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Sunday, 7 July 2013

Recover database issue while missing Spfile or Pfile

An oracle instances characteristics are established by parameter specified within the initialization parameter file. The initialization parameters are either stored in PFILE or SPFILE.
A PFILE is static, client side text file, that can be easily updated whenever required. This is normally resides on the server but you need a local copy if you need to start oracle from remote machine where as SPFILE is persistent server side binary file, that cannot modified directly with text editor. You can use ALTER SYSTEM SET command to change the parameter in spfile. It is maintained by the server by checking parameters before any changes (chances of human error reduces). There is no need to have local PFILE copy to start the database from remote machine. You can use following views to check the status of spfile or pfile: V$parameter, V$parameter2, V$spparameter, Show parameters command.
This article describes how to resolve the situation when your database will not start because of spfile corruption due to any reason either someone try to edit the spfile or by saving an invalid string in the spfile and you are not able to mount the database giving the following error:
ORA-16032: parameter LOG_ARCHIVE_DEST destination string cannot be translated
ORA-09291: sksachk: invalid device specified for archive destination
OSD-04018: Unable to access the specified directory or device.
O/S-Error: (OS 3) The system cannot find the path specified.
– If you lost the spfile but having pfile (init.ora)
Rename bad or corrupted spfile from the original location. Then shutdown and restart your database with pfile (init.ora)
SQL> STARTUP PFILE='D:\oracle\admin\sadhan\pfile\initSADHAN.ora';
Then finally create spfile from this pfile. The below command will automatically create spfile with its original name.
SQL> Create spfile from pfile='D:\oracle\admin\sadhan\pfile\initSADHAN.ora';
– If you lost or corrupted your spfile as well as pfile and your database is up.
If your database is up then nothing will going to happen as long as you will bounce back your database. Just query with V$parameter and verify the paramter.log to create pfile and restart your database with this pfile. Later you can create spfile from this pfile.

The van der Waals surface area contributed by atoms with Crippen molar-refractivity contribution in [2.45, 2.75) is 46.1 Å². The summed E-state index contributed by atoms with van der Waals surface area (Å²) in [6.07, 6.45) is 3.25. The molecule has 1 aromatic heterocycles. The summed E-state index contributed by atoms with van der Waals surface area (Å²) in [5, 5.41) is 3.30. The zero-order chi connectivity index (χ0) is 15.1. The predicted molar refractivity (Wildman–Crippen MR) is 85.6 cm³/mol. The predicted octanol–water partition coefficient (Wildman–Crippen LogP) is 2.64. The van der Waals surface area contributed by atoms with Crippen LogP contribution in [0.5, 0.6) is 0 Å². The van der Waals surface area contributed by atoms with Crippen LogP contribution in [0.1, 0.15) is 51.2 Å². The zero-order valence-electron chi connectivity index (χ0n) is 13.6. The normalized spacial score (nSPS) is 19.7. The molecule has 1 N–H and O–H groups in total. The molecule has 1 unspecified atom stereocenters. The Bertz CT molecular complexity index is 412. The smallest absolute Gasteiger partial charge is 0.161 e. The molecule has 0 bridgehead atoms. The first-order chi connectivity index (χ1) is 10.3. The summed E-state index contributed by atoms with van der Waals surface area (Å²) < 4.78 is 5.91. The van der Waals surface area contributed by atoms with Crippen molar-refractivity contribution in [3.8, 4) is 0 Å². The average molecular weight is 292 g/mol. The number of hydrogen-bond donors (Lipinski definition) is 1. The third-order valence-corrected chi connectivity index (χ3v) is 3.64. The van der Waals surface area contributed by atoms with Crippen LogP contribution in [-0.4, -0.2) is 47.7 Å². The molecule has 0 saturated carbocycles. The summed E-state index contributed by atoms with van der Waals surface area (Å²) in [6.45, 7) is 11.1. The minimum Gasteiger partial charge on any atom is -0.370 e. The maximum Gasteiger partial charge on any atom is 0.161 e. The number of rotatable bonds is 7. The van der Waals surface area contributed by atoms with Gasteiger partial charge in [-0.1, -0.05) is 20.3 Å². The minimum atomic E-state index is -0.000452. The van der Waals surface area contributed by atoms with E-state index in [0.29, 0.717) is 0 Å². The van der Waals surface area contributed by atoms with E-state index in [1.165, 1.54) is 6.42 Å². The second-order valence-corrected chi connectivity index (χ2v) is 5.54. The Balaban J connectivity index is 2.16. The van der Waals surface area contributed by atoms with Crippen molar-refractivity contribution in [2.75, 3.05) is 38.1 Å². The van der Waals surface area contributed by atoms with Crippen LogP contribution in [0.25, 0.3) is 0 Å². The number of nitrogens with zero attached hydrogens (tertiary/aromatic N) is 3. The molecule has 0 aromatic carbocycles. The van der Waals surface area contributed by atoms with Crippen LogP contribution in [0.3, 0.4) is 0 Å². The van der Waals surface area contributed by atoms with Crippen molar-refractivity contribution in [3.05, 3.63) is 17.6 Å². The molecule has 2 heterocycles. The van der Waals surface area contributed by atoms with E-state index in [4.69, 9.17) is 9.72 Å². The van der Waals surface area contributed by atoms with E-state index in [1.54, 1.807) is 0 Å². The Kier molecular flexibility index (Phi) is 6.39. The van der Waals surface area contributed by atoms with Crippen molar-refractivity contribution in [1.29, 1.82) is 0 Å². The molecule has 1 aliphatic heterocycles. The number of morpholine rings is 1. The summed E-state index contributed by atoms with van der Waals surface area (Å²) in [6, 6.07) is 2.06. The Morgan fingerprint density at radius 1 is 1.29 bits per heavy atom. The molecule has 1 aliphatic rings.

select name,value from v$parameter
where ISDEFAULT=’FALSE’ order by name;
– If you are not able to discover your spfile and pfile both and you database is down.
In that case you have remaining option to create new pfile (consider your controlfile is ok). Just go through the alert.log non-default parameter (all the changes to the init parameters are recorded in the alert.log files) and create new pfile by deleting the unnecessary parameters from the file and copy that file to the desired location and restart the database. Later you can create spfile from that pfile.
compatible=10.2.0.1.0
db_name=ORCL3
In fact only the database name is enough to initialize the database in nomount phase. In that case it will create new controlfile at the default location ORACLE_HOME\DBS\”DBNAME”. However if you provide the controlfile parameter inside the pfile then oracle will attempt to create controlfile in specified location: control_files=’d:\oracle\oradata\orcl3\control01.ctl’,’D:\oracle\oradata\orcl3\control02.ctl’
If you do not give any location of controlfile parameter inside pfile then further startup will fails with ORA-00205: error in identifying control file, check alert.log for more information.
– If you Configured spfile autobackup with RMAN Backup.
If you already configures control & spfile autobackup with your RMAN Backup then RMAN will automatically create backup of control & spfile after each schedule backup. In that case you need only to restore your spfile from autobackup.
RMAN> RESTORE SPFILE FROM AUTOBACKUP;
Note: It is recommended to configure controlfile autobackup as well as have a copy of pfile in different location server.
Check more related article from my blog:

2 comments:

  1. Nice article to do create pfile/spfile when we have lost the both files..!! Thank you so much, Ji.

    ReplyDelete